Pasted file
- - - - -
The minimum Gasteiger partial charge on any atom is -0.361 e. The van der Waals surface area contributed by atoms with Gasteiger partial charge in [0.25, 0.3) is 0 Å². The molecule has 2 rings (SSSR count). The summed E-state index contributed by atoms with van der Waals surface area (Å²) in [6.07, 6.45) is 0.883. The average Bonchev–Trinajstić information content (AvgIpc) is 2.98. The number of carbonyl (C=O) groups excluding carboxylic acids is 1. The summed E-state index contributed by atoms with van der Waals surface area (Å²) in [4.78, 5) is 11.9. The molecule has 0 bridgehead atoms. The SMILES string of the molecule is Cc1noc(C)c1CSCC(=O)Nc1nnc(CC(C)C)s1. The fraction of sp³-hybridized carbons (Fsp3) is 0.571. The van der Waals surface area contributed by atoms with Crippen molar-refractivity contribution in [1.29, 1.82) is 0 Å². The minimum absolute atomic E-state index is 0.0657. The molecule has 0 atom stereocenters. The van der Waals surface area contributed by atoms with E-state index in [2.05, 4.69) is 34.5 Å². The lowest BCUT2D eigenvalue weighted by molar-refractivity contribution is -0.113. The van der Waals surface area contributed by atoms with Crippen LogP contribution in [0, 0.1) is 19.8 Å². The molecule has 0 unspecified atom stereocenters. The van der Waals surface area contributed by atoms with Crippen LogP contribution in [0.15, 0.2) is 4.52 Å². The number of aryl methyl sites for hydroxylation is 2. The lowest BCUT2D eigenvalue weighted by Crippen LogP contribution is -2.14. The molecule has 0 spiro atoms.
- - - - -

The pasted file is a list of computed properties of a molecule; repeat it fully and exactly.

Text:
The minimum Gasteiger partial charge on any atom is -0.361 e. The van der Waals surface area contributed by atoms with Gasteiger partial charge in [0.25, 0.3) is 0 Å². The molecule has 2 rings (SSSR count). The summed E-state index contributed by atoms with van der Waals surface area (Å²) in [6.07, 6.45) is 0.883. The average Bonchev–Trinajstić information content (AvgIpc) is 2.98. The number of carbonyl (C=O) groups excluding carboxylic acids is 1. The summed E-state index contributed by atoms with van der Waals surface area (Å²) in [4.78, 5) is 11.9. The molecule has 0 bridgehead atoms. The SMILES string of the molecule is Cc1noc(C)c1CSCC(=O)Nc1nnc(CC(C)C)s1. The fraction of sp³-hybridized carbons (Fsp3) is 0.571. The van der Waals surface area contributed by atoms with Crippen molar-refractivity contribution in [1.29, 1.82) is 0 Å². The minimum absolute atomic E-state index is 0.0657. The molecule has 0 atom stereocenters. The van der Waals surface area contributed by atoms with E-state index in [2.05, 4.69) is 34.5 Å². The lowest BCUT2D eigenvalue weighted by molar-refractivity contribution is -0.113. The van der Waals surface area contributed by atoms with Crippen LogP contribution in [0, 0.1) is 19.8 Å². The molecule has 0 unspecified atom stereocenters. The van der Waals surface area contributed by atoms with Crippen LogP contribution in [0.15, 0.2) is 4.52 Å². The number of aryl methyl sites for hydroxylation is 2. The lowest BCUT2D eigenvalue weighted by Crippen LogP contribution is -2.14. The molecule has 0 spiro atoms.